How Did Tom Benson Become Rich Enough To Buy The New Orleans Saints?

Random Celebrity Article By on January 10, 2014

The New Orleans Saints are beloved by their city. On any given day, at any given hour, cries of "Who Dat" can be heard up and down Jackson Street, Bourbon Street, throughout the city and deep into the New Orleans suburbs. Can you even imagine New Orleans without The Saints? That's like imagining Dallas without the Cowboys, New York City without the Yankees, Boston without the Celtics, Bert without Ernie, Felix without Oscar, Bill without Hilary… It seems unfathomable, but believe it or not there was a time in the 1980s when the Saints came within a heartbeat of relocating to Jacksonville, Florida. Fortunately, Tom Benson rushed in to save the day. But who is Tom Benson and how did he have the cash so readily available to save the Saints in the first place?

Saints Owner Tom Benson

Saints Owner Tom Benson

Tom Benson was born in New Orleans in 1927. He served in the U.S. Navy and then, in 1948, after his service, obtained an accounting degree at Loyola University of New Orleans. He went to work as a car salesman after college, selling Chevys at Cathey Chevrolet in New Orleans. In 1956, Benson moved to San Antonio to try and build up the business of a failing car dealership. The eager young businessman was given a 25% interest in the dealership for his efforts. In 1962, he opened Tom Benson Chevrolet, the first of several dealerships he would eventually own in New Orleans and San Antonio.

While owning a car dealership can lead to a very financially comfortable life, it's not exactly the career that NFL millions and billions are made of. Tom Benson showed his financial acumen by taking the profits from his car dealerships and investing them in local banks. This led to Benson acquiring a group of small Southern banks to form Benson Financial. Tom sold Benson Financial to Norwest in 1996 for a healthy profit. Today Benson also owns the local Fox affiliate, which airs Saints games.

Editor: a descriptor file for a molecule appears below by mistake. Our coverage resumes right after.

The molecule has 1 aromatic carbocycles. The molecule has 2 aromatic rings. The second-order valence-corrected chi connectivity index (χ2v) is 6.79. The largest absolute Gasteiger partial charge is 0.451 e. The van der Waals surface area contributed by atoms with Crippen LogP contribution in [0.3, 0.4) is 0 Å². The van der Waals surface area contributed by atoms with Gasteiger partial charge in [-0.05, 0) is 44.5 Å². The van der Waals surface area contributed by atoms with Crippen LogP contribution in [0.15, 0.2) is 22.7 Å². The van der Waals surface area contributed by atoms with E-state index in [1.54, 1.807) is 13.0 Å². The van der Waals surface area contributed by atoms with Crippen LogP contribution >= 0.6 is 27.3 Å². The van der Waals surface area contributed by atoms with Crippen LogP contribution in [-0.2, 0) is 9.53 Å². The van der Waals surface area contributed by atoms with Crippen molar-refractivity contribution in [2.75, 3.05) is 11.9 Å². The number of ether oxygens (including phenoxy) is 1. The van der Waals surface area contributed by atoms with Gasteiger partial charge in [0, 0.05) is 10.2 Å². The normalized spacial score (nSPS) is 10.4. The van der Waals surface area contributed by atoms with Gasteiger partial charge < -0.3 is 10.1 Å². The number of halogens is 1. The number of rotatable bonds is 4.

New Orleans has Tom Benson to thank for preserving their beloved NFL franchise, a move that would lead to an eventual Super Bowl victory. In 1985, Tom found out from then Governor Edwin Edwards that the Saints were on the verge of being sold to a group that wanted to move the team to Jacksonville, Florida. Benson, a successful businessman, could not sit back and let that happen to his beloved city. Practically, he also recognized the extreme economic implications of the Saints moving to Florida on not just New Orleans, but the entire state of Louisiana as well.

Benson could not allow the move to happen. Louisiana was in a deep economic recession in the mid-1980s due to the severe drop in crude oil prices. In his mind, the Saints moving to Florida was akin to a death blow to the economy of his city and state. In 1984, the team owner at the time, John W. Mecom Jr, demanded a non-negotiable $75 million for the Saints. A year later, Benson was able to talk Mecom down to $70.204 million and the deal was done. Ownership of the New Orleans Saints officially transferred to Tom Benson on May 31, 1985. FYI, today the team is worth an estimated $970 million and Tom still owns 100% of the organization.

Tom quickly became known as one of the more colorful and popular NFL owners in the league after acquiring the Saints. He hired general manager Jim Finks and head coach Jim Mora and the Saints soon had their very first winning season in franchise history as well as a playoff appearance.

What people may not remember is that for most of the first 20 years of the Saints existence they were pitiful. Nicknamed the 'Aints, the team only posted a .500 season twice. In 1987, with Benson as the owner and Finks and Mora as GM and Coach, the Saints finished the season 12-3 for their first ever winning season and they also made the playoffs for the first time in franchise history. In 1988, the Saints went 10-6, which proved that 1987 wasn't a fluke and the Saints were a competitive team. It would take until 2000 for the Saints to get their first playoff win, and of course, until 2010 for the franchise to bring the Lombardi trophy home to N'awlins.